The Library at Mount Char by Scott Hawkins | Blabber

The Library at Mount CharThe Library at Mount Char by Scott Hawkins
Fantasy/Horror
388 pages
Hardback
Read Oct 1 – Oct 12
Spoiler-free blabber

This book is a bit unlike anything I’ve ever read before. The closest I can think of is 14 by Peter Clines, but even then, it’s more. I buddy-read this book with Katy @TheBibliobibuliOnBookbinderWay and we both really liked it.

The book opens on the main character, Carolyn, walking down the side of a highway, coated in blood. While the scene itself ends up not being super duper significant in the overall plot, it definitely sets the tone. It feels weird and unsettling and when a good samaritan pulls over to ask if she’s okay, my brain went ‘Nope leave her there’ immediately, already on alert that she was not someone you wanted to be around.

From there, the plot starts to slowly unfold – Carolyn and her ‘siblings’ are being blocked from entering their dwelling, the mysterious library, and their Father has disappeared. The library and what exactly Father is largely remains a mystery until the end of the book, and it creates a feel of uncertainty as you read. Too, the catalogues that each of the siblings studies as librarians are a bit outside the norm of what a normal library would hold.

All of this, together with the intense writing and out-there plot developments makes this book a very gritty, dark read. This isn’t a book you’d want to let your ten year old into, as it contains scenes of violence against children. I won’t go into what, for spoilers, but reading those scenes was difficult for me. The book is written in a way that doesn’t glorify the events, and they are relevant to the plot. But just so you know, they’re in there. So head’s up.

I think one of my favorite things about this book was the author’s ability to make me say ‘what the hell’ after the end of almost every chapter. The events of the book, as stated, are a bit out there. Things happen that are so bizarre and it takes a bit to get used to, but they’re bizarre in a consistent manner. There’s an order to how weird everything is, and I think that’s what made me love this book. I’m ok with suspending my disbelief if the author can paint a picture and make it all-encompassing, and that’s what Scott Hawkins does.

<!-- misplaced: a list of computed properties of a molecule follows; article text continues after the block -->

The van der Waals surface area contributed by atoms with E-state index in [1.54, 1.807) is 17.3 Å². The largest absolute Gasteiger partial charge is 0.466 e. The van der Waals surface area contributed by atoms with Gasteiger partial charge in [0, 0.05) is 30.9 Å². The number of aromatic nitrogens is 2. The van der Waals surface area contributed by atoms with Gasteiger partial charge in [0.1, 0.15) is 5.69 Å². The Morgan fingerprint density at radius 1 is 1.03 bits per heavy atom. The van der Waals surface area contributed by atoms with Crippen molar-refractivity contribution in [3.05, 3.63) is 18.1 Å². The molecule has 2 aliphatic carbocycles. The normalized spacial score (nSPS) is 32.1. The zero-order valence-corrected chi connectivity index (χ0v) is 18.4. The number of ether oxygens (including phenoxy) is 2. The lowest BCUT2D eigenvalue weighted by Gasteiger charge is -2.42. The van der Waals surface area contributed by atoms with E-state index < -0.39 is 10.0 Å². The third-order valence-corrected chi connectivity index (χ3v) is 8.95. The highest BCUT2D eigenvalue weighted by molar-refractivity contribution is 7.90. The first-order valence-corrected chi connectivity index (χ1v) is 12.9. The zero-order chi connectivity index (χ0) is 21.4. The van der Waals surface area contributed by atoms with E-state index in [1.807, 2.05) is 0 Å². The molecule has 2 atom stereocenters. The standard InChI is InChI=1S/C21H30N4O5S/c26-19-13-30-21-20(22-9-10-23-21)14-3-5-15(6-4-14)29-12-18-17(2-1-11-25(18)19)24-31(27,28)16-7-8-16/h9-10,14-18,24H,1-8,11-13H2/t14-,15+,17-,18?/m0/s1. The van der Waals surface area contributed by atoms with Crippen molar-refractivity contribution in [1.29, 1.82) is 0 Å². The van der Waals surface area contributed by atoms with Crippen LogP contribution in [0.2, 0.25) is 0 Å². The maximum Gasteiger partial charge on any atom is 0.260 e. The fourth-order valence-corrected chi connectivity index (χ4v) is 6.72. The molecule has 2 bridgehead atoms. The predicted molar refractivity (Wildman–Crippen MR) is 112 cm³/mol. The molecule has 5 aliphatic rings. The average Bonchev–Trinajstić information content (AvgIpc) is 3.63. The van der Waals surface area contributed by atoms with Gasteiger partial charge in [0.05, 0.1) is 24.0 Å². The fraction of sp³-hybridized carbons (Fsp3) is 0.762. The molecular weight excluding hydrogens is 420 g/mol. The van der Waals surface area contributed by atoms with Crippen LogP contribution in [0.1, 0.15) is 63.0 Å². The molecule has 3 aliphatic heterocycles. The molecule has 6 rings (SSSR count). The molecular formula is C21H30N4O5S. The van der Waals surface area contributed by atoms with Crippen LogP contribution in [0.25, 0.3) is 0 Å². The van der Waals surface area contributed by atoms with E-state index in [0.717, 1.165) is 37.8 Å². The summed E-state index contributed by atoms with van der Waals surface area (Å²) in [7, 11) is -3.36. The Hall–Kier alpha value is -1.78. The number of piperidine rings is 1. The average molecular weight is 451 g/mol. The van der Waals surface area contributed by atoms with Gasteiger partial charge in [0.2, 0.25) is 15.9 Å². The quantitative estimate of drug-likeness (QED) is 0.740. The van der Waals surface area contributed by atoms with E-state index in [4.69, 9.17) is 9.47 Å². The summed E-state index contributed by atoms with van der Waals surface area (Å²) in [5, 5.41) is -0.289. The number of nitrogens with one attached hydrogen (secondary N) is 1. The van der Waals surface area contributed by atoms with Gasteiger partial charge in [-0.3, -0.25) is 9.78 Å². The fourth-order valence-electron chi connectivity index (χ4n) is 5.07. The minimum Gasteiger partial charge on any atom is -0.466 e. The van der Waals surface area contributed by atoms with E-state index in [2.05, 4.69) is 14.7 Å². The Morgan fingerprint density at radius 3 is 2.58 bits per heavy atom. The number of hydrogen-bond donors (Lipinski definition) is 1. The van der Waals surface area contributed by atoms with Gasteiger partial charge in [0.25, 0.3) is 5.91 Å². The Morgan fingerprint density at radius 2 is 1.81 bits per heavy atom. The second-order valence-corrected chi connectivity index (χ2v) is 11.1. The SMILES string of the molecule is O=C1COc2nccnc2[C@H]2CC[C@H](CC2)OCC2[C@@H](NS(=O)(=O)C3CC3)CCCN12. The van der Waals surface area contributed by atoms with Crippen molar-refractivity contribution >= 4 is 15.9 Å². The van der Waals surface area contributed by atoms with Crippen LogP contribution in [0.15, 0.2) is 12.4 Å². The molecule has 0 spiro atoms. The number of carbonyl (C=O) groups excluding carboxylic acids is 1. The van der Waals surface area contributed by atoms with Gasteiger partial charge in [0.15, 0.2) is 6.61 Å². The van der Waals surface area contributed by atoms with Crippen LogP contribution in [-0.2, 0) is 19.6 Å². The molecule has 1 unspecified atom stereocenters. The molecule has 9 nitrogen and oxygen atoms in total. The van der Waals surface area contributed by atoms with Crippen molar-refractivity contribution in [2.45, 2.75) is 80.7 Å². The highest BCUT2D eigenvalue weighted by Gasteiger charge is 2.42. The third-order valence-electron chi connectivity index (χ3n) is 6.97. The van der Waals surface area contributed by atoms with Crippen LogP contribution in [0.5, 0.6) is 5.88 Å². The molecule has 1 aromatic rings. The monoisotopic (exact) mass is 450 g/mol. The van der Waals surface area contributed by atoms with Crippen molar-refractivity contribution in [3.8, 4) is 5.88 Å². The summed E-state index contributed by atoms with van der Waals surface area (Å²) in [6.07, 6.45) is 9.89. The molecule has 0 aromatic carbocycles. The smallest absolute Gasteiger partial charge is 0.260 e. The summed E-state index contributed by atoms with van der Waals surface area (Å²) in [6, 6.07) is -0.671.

Character-wise, I didn’t like any of them except Dresden and Erwin. But when I say I didn’t like them, I don’t mean they were badly written. I mean they’re well written, but just awful people. Don’t go into this expecting to root for people, they’ll all leave a foul taste in your mouth. It kept me reading – watching these characters be who they were, and part of me hoped they all would just fail at everything. So not hate-reading, but reading while hating the characters as people, not as single-dimensional tropes. See the difference? I loved this book.

Finally, the ending of a book is make or break for me. I could absolutely adore the first 5/6ths of a book but if the ending is shit, the book will drop a star rating, sometimes two. But the ending of this, while just as totally insane as the rest of the book, was a solid ending in my opinion. I didn’t like the outcome of a lot of the characters, but it also fit really well with how Carolyn and the others were colored to act. It wasn’t outside their normal range of behavior. So while I wasn’t overly fond of how some seemed to just get away with awful deeds and others paid dearly for minor ones, it still fit the story.

So. Loved this book. Can definitely see me rereading it. Going on favorites list.

5/5 stars

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